Larry Summers weighed in on the famous Reinhart-Rogoff Excel spreadsheet error in a Washington Post column this morning. His first big lesson from the debate is:
Anyone close to the process of economic research will recognize that data errors like the ones they made are distressingly common.
Summers immediately demonstrates the truth of this assertion as he tries to make a second point about inferring the future based on statistical regularities from the past.
Trillions of dollars have been lost and millions of people have become unemployed because the lesson learned from 60 years of experience between 1945 and 2005 was that ‘American house prices in aggregate always go up.’ This was no data problem or misanalysis. It was a data regularity until it wasn’t. The extrapolation from past experience to future outlook is always deeply problematic and needs to be done with great care.
The problem with Summers story is that American house prices in aggregate did not always go up. In fact, for the century from 1896 to 1996 they just kept pace with the overall rate of inflation. Here’s the story using government data from 1953. (Robert Shiller constructed a series going back to 1896 from a variety of data sources.)
Source: Bureau of Labor Statistics, Federal Housing Finance Authority, and Author’s calculations.
It was easy to see that house prices, adjusted for inflation, did not have a clear upward trend until the bubble started to propel prices upward in the late 1990s (yes, coinciding with the stock bubble, just like Japan). For some reason Larry Summers chose not to notice the data right in front of his eyes both at the time and apparently even to this day. (What is it about Harvard economists and data?) So yes, the tendency for economists to misread data is distressingly common and will probably continue to be as long as economists who make such errors face no consequence in terms of their career or public standing. (At least, this is what economic theory would predict.)
While it is tempting to end on this note, it is important to take issue with Summers’ lesson #3:
Third, while Reinhart and Rogoff’s work was shown not to support the claims made by prominent right-leaning U.S. and British figures regarding the urgency of deficit-reduction efforts, much of the joy taken on the left in their embarrassment is inappropriate. It is absurd to blame them for austerity policies. The authors of those policies chose the policies first and then cast about for intellectual ballast. While there may be no threshold beyond which debt becomes catastrophic, and while the British and American experiences both suggest that fiscal contraction in a slack economy where interest rates are near zero is inimical to growth, it is a grave mistake to suppose that debt can or should be accumulated with abandon.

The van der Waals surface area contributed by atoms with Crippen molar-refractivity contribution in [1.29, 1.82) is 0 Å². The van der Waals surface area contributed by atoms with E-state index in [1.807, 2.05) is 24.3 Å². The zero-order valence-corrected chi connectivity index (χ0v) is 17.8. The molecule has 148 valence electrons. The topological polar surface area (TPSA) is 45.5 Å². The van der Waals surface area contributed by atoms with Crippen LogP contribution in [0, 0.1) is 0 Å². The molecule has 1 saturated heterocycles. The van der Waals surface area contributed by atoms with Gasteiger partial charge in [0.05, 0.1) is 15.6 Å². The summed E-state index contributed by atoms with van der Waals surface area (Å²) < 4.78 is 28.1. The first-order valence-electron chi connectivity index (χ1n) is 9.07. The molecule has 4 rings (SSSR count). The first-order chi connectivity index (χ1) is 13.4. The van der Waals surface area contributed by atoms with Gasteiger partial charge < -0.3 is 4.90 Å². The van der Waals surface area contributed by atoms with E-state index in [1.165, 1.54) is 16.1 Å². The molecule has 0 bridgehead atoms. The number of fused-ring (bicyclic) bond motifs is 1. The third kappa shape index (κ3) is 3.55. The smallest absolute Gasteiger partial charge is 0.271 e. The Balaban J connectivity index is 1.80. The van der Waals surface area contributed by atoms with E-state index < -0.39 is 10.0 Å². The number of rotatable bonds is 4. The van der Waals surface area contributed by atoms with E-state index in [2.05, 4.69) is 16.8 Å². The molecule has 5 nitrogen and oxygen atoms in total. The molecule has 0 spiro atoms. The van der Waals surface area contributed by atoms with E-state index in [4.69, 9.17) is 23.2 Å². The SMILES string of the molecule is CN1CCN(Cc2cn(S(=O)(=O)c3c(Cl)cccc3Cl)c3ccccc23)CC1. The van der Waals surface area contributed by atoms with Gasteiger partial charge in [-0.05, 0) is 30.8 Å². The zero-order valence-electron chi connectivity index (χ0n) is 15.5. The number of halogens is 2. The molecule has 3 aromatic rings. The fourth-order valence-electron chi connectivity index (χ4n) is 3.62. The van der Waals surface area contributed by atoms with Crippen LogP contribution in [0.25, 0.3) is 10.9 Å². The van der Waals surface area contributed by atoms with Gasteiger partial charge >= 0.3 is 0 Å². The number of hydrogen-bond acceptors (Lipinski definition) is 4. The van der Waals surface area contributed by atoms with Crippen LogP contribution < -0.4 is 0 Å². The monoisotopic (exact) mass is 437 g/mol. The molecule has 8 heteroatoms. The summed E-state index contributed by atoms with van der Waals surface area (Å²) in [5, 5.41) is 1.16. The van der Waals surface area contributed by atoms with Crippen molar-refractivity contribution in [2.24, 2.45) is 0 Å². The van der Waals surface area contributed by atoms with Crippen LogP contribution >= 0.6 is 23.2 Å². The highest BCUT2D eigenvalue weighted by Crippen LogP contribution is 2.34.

It’s nice of Professor Summers to offer this lecture to the left. (Maybe he’ll offer an expanded version in a MOOC.) I suspect that just about everyone on the left knows that the politicians pushing austerity couldn’t care less about Reinhart and Rogoff’s arguments. However, their work was very valuable in providing intellectual cover. It is much easier for politicians to say that they are cutting programs like Social Security and throwing people out of work because they fear an economic crisis than to say they are doing it just to ensure that corporate profits stay high and rich people don’t have to pay higher taxes. For this reason, Reinhart and Rogoff’s work was very important for the austerity policies that have been implemented in much of the world.
As far as his point that, “it is a grave mistake to suppose that debt can or should be accumulated with abandon,” it would be interesting to know who he thinks he is arguing with. The vast majority of the left have argued that we need not worry about deficits now. There are few, if any, economists on the left or elsewhere who say that debt levels or deficits would never be a problem. So, let’s give Professor Summers a big victory over his straw man opponent!
Dean Baker is co-director of the Center for Economy and Policy Research. He also writes a regular blog, Beat the Press, where this post originally appeared.